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Mobility Measure

Restricting car access to Cork city centre

Sustainable urban mobility was promoted in Cork by restricting vehicle access and redesigning St Patrick’s Street in the heart of the city. Pavements were widened and new bicycle and pedestrian facilities were created in order to make the city centre environment safer and healthier.

Implementing sustainable mobility

In the early 1990s, it became increasingly apparent that the pavements of Cork’s primary shopping street, St. Patrick’s Street, needed extensive repair and widening as they were no longer sufficient to comfortably and safely accommodate the high volumes of pedestrians in the city centre. Preliminary designs were made, but matters became more urgent when the Cork Main Drainage Project in 1998 required the street to be dug up in order to lay a drainage network. Cork City Council decided to incorporate measures into the redesign of St. Patrick’s Street that would further encourage more sustainable transport through the city.

When calculating the optimum dimensions of the street, the architects adopted the latest thinking on urban traffic consistent with the Traffic Assessment Framework (part of the Historic Centre Action Plan). Accordingly, traffic lane dimensions were determined on the basis of the desirable number of vehicles passing through the historic centre, rather than in terms of the greatest possible number of vehicles that can pass through.

The objectives were to:

  • provide a safer, healthier, more comfortable environment for pedestrians and cyclists in the city centre by providing more seating/resting areas and wider pedestrian crossings with audible signals that are easier for people with mobility difficulties to use;
  • reduce lane capacity by 50 percent (from four to two) on the city’s main arterial route, which cuts through the heart of the city’s primary shopping district;
  • redirect motor traffic away from the city centre and onto the ring roads or into the park and ride centres;
  • widen the pavements to accommodate at least 40 percent more cycle parking facilities within the city centre;
  • install textured paving for visually impaired people to guide them along the street towards crossings;
  • remove on-street parking from St. Patrick’s Street and redirect access to nearby multi-storey car parks via alternative routes;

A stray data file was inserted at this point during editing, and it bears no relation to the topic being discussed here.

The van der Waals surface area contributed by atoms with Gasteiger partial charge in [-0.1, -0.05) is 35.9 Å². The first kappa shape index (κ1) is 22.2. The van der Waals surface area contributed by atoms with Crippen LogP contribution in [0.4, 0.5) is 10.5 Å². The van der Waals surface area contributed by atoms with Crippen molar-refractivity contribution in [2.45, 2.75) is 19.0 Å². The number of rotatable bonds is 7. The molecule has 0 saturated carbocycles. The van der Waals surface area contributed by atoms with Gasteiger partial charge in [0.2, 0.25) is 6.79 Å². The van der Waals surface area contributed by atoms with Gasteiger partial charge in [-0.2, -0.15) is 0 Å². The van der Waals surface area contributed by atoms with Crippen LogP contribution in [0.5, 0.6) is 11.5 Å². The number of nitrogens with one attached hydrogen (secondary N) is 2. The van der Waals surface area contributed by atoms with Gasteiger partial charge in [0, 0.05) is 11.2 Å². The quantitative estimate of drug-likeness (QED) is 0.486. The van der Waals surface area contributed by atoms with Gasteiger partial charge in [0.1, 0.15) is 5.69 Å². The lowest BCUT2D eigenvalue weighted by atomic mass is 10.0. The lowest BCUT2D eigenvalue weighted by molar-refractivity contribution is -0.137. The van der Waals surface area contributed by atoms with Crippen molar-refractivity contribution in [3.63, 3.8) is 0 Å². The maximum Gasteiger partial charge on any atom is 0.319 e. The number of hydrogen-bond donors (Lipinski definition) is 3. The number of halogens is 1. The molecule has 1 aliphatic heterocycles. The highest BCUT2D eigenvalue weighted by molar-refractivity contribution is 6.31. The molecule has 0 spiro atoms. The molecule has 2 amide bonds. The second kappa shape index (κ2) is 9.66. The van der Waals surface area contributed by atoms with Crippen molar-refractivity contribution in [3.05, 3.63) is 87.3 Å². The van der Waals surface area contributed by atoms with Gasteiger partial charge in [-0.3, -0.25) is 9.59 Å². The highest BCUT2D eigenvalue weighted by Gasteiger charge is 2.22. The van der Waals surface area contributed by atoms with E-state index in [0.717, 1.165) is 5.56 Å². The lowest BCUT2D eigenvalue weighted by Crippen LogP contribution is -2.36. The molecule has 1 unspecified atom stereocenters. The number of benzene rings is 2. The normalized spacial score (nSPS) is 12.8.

• increase public awareness of the need, potential and ability to change to more sustainable transport patterns;
  • promote access to the city centre by public transport, as a viable alternative to the private car; and
  • reduce traffic levels through the access-restricted zone by at least 2 percent, as compared with the “do nothing” scenario.

How did the measure progress?

In 1999, a design was drawn up by Beth Galí Studios to transform St. Patrick’s Street into a more pedestrian friendly, aesthetically appealing public space. With the aid of funds from the CIVITAS initiative, the design was further refined to incorporate specific CIVITAS-funded features such as the provision of access restriction bollards with audible and visual warning devices.

The design of alternative routing to accommodate the future access restrictions around St. Patrick’s Street commenced following the application for CIVITAS funding in July 2001. As a result, a two-way system along the quays was introduced in October 2001 to facilitate the creation of the city centre clean zone.

What were the outcomes of the measure?

The new-look pedestrian friendlier streetscape was officially opened with a special ceremony on European Car Free Day in September 2004.

Following the success of the measure, it was decided to pedestrianise adjacent streets, forming a city centre clean zone of three streets where access by private vehicles powered by fossil fuels would be restricted during the day.

This fact sheet has been updated by a third party on the basis of available information (not by the city itself), therefore we do not guarantee any data with respect to their content, completeness or up-to-dateness.

Basic Information

Implemented
November 2011

Thematic Areas